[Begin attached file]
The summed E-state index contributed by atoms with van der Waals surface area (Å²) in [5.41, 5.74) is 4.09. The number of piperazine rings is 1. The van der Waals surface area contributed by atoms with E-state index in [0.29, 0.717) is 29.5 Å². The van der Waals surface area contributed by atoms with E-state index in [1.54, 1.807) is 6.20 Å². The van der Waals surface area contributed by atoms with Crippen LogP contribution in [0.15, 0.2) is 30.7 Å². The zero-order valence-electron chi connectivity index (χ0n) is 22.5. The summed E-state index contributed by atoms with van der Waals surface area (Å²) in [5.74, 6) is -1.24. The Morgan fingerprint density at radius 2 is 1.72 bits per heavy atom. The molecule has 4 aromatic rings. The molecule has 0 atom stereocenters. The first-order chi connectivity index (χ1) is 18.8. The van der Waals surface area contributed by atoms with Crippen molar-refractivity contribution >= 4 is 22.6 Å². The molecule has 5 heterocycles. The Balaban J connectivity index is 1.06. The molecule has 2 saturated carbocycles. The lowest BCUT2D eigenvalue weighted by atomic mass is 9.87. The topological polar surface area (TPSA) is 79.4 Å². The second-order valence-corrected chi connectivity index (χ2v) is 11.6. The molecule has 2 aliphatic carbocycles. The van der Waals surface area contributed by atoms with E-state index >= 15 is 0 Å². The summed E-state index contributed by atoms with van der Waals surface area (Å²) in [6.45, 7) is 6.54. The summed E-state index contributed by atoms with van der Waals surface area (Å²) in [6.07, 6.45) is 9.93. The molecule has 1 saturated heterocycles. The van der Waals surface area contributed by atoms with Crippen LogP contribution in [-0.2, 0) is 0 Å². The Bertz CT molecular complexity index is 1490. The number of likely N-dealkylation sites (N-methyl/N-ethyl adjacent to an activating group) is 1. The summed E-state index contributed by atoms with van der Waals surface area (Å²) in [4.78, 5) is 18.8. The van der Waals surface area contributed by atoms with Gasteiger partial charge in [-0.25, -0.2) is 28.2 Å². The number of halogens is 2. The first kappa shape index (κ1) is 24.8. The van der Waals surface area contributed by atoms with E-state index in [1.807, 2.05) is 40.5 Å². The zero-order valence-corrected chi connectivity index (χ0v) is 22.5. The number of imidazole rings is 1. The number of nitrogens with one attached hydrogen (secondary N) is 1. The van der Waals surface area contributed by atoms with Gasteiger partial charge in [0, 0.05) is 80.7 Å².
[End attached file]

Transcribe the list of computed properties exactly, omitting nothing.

The summed E-state index contributed by atoms with van der Waals surface area (Å²) in [5.41, 5.74) is 4.09. The number of piperazine rings is 1. The van der Waals surface area contributed by atoms with E-state index in [0.29, 0.717) is 29.5 Å². The van der Waals surface area contributed by atoms with E-state index in [1.54, 1.807) is 6.20 Å². The van der Waals surface area contributed by atoms with Crippen LogP contribution in [0.15, 0.2) is 30.7 Å². The zero-order valence-electron chi connectivity index (χ0n) is 22.5. The summed E-state index contributed by atoms with van der Waals surface area (Å²) in [5.74, 6) is -1.24. The Morgan fingerprint density at radius 2 is 1.72 bits per heavy atom. The molecule has 4 aromatic rings. The molecule has 0 atom stereocenters. The first-order chi connectivity index (χ1) is 18.8. The van der Waals surface area contributed by atoms with Crippen molar-refractivity contribution >= 4 is 22.6 Å². The molecule has 5 heterocycles. The Balaban J connectivity index is 1.06. The molecule has 2 saturated carbocycles. The lowest BCUT2D eigenvalue weighted by atomic mass is 9.87. The topological polar surface area (TPSA) is 79.4 Å². The second-order valence-corrected chi connectivity index (χ2v) is 11.6. The molecule has 2 aliphatic carbocycles. The van der Waals surface area contributed by atoms with E-state index >= 15 is 0 Å². The summed E-state index contributed by atoms with van der Waals surface area (Å²) in [6.45, 7) is 6.54. The summed E-state index contributed by atoms with van der Waals surface area (Å²) in [6.07, 6.45) is 9.93. The molecule has 1 saturated heterocycles. The van der Waals surface area contributed by atoms with Crippen LogP contribution in [-0.2, 0) is 0 Å². The Bertz CT molecular complexity index is 1490. The number of likely N-dealkylation sites (N-methyl/N-ethyl adjacent to an activating group) is 1. The summed E-state index contributed by atoms with van der Waals surface area (Å²) in [4.78, 5) is 18.8. The van der Waals surface area contributed by atoms with Gasteiger partial charge in [-0.25, -0.2) is 28.2 Å². The number of halogens is 2. The first kappa shape index (κ1) is 24.8. The van der Waals surface area contributed by atoms with E-state index in [1.807, 2.05) is 40.5 Å². The zero-order valence-corrected chi connectivity index (χ0v) is 22.5. The number of imidazole rings is 1. The number of nitrogens with one attached hydrogen (secondary N) is 1. The van der Waals surface area contributed by atoms with Gasteiger partial charge in [0, 0.05) is 80.7 Å².